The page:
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Re: Inline::C hash access

by jettero (Monsignor)
on Sep 04, 2008 at 11:55 UTC ( #708995=note: print w/replies, xml ) Need Help??


in reply to Inline::C hash access

For the method shown here, I doubt it would make much difference, and if it did, it'd probably be to slow it down rather than speed it up. If you're going to write things in C to speed them up, then it helps to have the data in C structures and access it there. Otherwise you might as well just use perl instead of introducing additional access layers.

Still, I could be wrong since the slowest part of perl is calling a sub. If you called your C function the hundreds of thousands of times from the C code (rather than from perl), it could possibly speed it up.

UPDATE: also, I've completed my assignment. I hope I get an A on my homework. (In all seriousness, I've never tried Inline::C before. Normally I don't write complete solutions...)

BTW, the secret to figuring this stuff out is: you can't. It's really really arcane. But these pages can help: perlxs, perlapi, perlguts, perlxstut, perlclib, and perlcall. I used perlxs, perlapi, perlguts, and some source I had written before to figure this out. It can also help to browse the source of perl itself.

#!/usr/bin/perl use strict; use Inline 'C'; use Data::Dumper; my $hash = { parent => { parent => {} } }; root($hash); print "", Dumper({initial=>$hash, result=>root($hash)}), "\n"; __END__ __C__ SV* root(SV* sv) { if( SvOK(sv) && SvTYPE(sv) == SVt_RV ) { HV* h = SvRV(sv); SV* r; int i = 0; while( hv_exists(h, "parent", 6) ) { r = *( hv_fetch(h, "parent", 6, 0) ); if( SvOK(r) && SvTYPE(r) == SVt_RV ) { h = SvRV(r); i = 1; } } if( i ) { SvREFCNT_inc(r); return r; } } else { croak("please pass hash refs to root"); } return &PL_sv_undef; }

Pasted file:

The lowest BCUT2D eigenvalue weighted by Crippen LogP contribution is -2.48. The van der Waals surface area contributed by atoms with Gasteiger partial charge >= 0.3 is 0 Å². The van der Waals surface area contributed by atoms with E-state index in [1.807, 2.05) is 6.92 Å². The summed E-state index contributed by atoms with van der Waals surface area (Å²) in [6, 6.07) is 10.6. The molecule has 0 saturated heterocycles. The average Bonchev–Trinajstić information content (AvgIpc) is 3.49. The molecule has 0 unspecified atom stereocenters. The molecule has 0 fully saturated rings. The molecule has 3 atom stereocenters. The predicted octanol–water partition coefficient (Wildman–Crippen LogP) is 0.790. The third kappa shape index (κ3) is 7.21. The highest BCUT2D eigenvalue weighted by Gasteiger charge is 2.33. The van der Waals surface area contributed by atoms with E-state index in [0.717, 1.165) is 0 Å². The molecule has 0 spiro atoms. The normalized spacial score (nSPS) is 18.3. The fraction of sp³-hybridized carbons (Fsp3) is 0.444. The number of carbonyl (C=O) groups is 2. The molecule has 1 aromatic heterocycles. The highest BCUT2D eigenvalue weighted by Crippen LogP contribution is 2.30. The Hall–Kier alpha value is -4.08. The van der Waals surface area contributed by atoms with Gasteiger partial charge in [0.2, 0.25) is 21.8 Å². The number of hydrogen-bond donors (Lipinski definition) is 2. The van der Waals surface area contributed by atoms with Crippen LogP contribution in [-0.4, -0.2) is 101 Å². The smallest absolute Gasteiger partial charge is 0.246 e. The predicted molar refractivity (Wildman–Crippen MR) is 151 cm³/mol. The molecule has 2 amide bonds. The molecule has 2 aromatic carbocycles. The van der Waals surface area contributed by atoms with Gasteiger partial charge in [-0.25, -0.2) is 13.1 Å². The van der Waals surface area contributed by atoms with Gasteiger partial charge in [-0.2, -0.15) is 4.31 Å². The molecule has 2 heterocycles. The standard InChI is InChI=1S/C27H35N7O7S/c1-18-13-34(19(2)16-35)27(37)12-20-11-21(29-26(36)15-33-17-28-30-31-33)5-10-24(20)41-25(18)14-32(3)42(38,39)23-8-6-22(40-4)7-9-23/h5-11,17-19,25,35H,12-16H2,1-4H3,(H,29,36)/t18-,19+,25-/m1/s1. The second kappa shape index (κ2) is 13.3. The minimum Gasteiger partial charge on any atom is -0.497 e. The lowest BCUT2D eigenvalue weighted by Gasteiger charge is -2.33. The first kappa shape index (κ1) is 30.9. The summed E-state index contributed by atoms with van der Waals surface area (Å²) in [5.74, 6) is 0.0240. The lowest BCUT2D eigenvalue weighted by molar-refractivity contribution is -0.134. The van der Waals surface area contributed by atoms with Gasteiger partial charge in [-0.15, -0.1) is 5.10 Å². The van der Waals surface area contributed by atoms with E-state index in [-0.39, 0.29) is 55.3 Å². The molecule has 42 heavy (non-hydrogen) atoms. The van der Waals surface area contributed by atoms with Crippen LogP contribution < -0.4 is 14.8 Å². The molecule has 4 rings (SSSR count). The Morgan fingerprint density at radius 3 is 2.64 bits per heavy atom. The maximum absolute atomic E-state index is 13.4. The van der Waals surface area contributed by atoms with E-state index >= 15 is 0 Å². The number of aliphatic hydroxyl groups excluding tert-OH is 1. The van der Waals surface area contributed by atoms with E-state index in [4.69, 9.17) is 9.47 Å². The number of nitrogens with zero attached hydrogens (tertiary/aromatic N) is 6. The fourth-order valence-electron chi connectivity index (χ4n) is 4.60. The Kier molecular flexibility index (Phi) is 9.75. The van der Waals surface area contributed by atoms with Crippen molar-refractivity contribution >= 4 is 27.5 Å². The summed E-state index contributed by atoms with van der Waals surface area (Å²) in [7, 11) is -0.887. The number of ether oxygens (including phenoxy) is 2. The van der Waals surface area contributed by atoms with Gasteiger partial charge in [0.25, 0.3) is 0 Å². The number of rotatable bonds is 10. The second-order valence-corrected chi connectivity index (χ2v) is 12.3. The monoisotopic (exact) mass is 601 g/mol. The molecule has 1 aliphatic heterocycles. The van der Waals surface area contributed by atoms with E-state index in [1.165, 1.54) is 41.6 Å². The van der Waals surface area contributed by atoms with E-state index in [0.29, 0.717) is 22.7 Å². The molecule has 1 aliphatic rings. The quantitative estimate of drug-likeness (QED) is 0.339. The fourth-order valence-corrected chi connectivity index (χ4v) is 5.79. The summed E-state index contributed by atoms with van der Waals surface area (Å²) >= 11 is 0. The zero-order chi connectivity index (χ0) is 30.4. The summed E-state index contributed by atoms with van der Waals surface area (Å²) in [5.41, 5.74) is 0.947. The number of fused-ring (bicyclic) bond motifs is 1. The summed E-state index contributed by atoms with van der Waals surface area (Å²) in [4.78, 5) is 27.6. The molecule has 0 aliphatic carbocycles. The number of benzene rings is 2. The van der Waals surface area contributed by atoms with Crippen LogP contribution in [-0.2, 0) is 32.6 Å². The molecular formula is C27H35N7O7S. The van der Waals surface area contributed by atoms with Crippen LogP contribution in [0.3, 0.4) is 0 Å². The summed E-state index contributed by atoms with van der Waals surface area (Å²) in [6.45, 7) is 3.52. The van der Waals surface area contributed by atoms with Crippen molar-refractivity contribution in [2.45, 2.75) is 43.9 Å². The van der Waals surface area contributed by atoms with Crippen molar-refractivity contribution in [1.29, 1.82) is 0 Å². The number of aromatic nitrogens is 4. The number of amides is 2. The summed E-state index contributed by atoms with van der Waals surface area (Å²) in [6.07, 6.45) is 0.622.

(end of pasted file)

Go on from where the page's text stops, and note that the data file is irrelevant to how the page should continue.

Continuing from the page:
-Paul

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Re^2: Inline::C hash access
by fireartist (Chaplain) on Sep 04, 2008 at 13:35 UTC

    Thanks for this!

    I initially tried renaming the c function to "form", which is the real name I'm using - but got an error about a previous declaration of Perl_form, so it looks like the functions are being put in a global namespace - however that's not a real problem - I just named it back to "root", then added a *form = \&root and it worked fine.

    I found while trying to run my test suite, that the if( SvOK(sv) && SvTYPE(sv) == SVt_RV ) { } check was failing sometimes - I'm not sure why, so I'll have to investigate further. However, if I comment-out that check, all tests pass ok.

    Running my usual profiling script shows the Inline::C version only runs about 2-3% faster (for total script runtime) - however, I think I'll be able to modify your code to replace a few other often-used methods - so hopefully, eventually, I'll be able to significantly speed up my program. - Thanks once again!

      if( SvOK(sv) && SvTYPE(sv) == SVt_RV )
      That's not what you want - the SvTYPE just says what the SV's body physically consists of, and says nothing about whether it currently contains a valid RV. For example, if you do  $x = "foo"; $x = \$y; then the SvTYPE of $x is actually SVt_PV. You probably want:
      if (SvROK(sv)) ...

      Dave.

      This does seem to be covered in the pod (Inline::C), "If you use C function names that happen to be used internally by Perl, you will get a load error at run time. There is currently no functionality to prevent this or to warn you. For now, a list of Perl's internal symbols is packaged in the Inline module distribution under the filename 'symbols.perl'. Avoid using these in your code."

      Based on that, I'd say there's no work around other than what you did.

      -Paul

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